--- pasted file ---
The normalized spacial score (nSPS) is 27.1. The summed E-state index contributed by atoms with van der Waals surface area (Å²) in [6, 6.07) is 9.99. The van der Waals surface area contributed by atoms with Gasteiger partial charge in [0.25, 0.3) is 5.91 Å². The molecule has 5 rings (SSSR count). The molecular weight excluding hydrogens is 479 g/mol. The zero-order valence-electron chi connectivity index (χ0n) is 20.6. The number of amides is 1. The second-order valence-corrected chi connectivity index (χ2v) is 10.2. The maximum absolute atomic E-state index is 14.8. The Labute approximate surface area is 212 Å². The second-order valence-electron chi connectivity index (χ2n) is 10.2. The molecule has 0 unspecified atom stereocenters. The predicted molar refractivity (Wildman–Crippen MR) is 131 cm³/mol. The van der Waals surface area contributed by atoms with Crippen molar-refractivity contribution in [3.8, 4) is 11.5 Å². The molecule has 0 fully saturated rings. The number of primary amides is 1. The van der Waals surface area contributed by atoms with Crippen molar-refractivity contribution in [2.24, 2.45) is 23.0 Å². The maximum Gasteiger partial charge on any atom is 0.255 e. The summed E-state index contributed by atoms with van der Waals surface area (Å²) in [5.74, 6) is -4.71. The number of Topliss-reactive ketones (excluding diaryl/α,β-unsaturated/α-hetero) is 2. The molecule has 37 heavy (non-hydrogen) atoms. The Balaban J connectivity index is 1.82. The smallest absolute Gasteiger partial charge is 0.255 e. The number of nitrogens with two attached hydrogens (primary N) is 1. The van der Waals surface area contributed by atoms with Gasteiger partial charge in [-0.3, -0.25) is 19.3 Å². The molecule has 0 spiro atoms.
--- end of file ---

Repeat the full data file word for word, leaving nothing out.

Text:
The normalized spacial score (nSPS) is 27.1. The summed E-state index contributed by atoms with van der Waals surface area (Å²) in [6, 6.07) is 9.99. The van der Waals surface area contributed by atoms with Gasteiger partial charge in [0.25, 0.3) is 5.91 Å². The molecule has 5 rings (SSSR count). The molecular weight excluding hydrogens is 479 g/mol. The zero-order valence-electron chi connectivity index (χ0n) is 20.6. The number of amides is 1. The second-order valence-corrected chi connectivity index (χ2v) is 10.2. The maximum absolute atomic E-state index is 14.8. The Labute approximate surface area is 212 Å². The second-order valence-electron chi connectivity index (χ2n) is 10.2. The molecule has 0 unspecified atom stereocenters. The predicted molar refractivity (Wildman–Crippen MR) is 131 cm³/mol. The van der Waals surface area contributed by atoms with Crippen molar-refractivity contribution in [3.8, 4) is 11.5 Å². The molecule has 0 fully saturated rings. The number of primary amides is 1. The van der Waals surface area contributed by atoms with Crippen molar-refractivity contribution in [2.24, 2.45) is 23.0 Å². The maximum Gasteiger partial charge on any atom is 0.255 e. The summed E-state index contributed by atoms with van der Waals surface area (Å²) in [5.74, 6) is -4.71. The number of Topliss-reactive ketones (excluding diaryl/α,β-unsaturated/α-hetero) is 2. The molecule has 37 heavy (non-hydrogen) atoms. The Balaban J connectivity index is 1.82. The smallest absolute Gasteiger partial charge is 0.255 e. The number of nitrogens with two attached hydrogens (primary N) is 1. The van der Waals surface area contributed by atoms with Gasteiger partial charge in [-0.3, -0.25) is 19.3 Å². The molecule has 0 spiro atoms.